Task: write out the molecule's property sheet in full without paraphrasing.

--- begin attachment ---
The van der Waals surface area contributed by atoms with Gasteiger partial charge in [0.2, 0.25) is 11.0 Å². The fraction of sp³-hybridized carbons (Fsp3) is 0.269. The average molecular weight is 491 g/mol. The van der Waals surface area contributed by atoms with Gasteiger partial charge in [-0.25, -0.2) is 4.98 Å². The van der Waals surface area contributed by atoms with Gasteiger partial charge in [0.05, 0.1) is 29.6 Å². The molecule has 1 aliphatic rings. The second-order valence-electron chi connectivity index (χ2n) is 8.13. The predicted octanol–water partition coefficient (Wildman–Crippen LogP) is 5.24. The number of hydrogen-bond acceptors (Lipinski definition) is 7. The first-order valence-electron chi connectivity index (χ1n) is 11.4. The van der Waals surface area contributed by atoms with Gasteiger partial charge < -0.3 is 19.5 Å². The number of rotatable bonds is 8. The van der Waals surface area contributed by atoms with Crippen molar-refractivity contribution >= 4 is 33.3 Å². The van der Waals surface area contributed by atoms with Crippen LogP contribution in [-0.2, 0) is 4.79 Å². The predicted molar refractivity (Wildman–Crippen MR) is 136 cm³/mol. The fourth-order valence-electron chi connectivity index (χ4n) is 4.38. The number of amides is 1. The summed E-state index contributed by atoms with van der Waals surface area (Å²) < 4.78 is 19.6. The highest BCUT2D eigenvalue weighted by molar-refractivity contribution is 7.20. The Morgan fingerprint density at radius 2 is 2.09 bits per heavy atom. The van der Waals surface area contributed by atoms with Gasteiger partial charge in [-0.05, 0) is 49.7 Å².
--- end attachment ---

The van der Waals surface area contributed by atoms with Gasteiger partial charge in [0.2, 0.25) is 11.0 Å². The fraction of sp³-hybridized carbons (Fsp3) is 0.269. The average molecular weight is 491 g/mol. The van der Waals surface area contributed by atoms with Gasteiger partial charge in [-0.25, -0.2) is 4.98 Å². The van der Waals surface area contributed by atoms with Gasteiger partial charge in [0.05, 0.1) is 29.6 Å². The molecule has 1 aliphatic rings. The second-order valence-electron chi connectivity index (χ2n) is 8.13. The predicted octanol–water partition coefficient (Wildman–Crippen LogP) is 5.24. The number of hydrogen-bond acceptors (Lipinski definition) is 7. The first-order valence-electron chi connectivity index (χ1n) is 11.4. The van der Waals surface area contributed by atoms with Gasteiger partial charge < -0.3 is 19.5 Å². The number of rotatable bonds is 8. The van der Waals surface area contributed by atoms with Crippen molar-refractivity contribution >= 4 is 33.3 Å². The van der Waals surface area contributed by atoms with Crippen LogP contribution in [-0.2, 0) is 4.79 Å². The predicted molar refractivity (Wildman–Crippen MR) is 136 cm³/mol. The fourth-order valence-electron chi connectivity index (χ4n) is 4.38. The number of amides is 1. The summed E-state index contributed by atoms with van der Waals surface area (Å²) < 4.78 is 19.6. The highest BCUT2D eigenvalue weighted by molar-refractivity contribution is 7.20. The Morgan fingerprint density at radius 2 is 2.09 bits per heavy atom. The van der Waals surface area contributed by atoms with Gasteiger partial charge in [-0.05, 0) is 49.7 Å².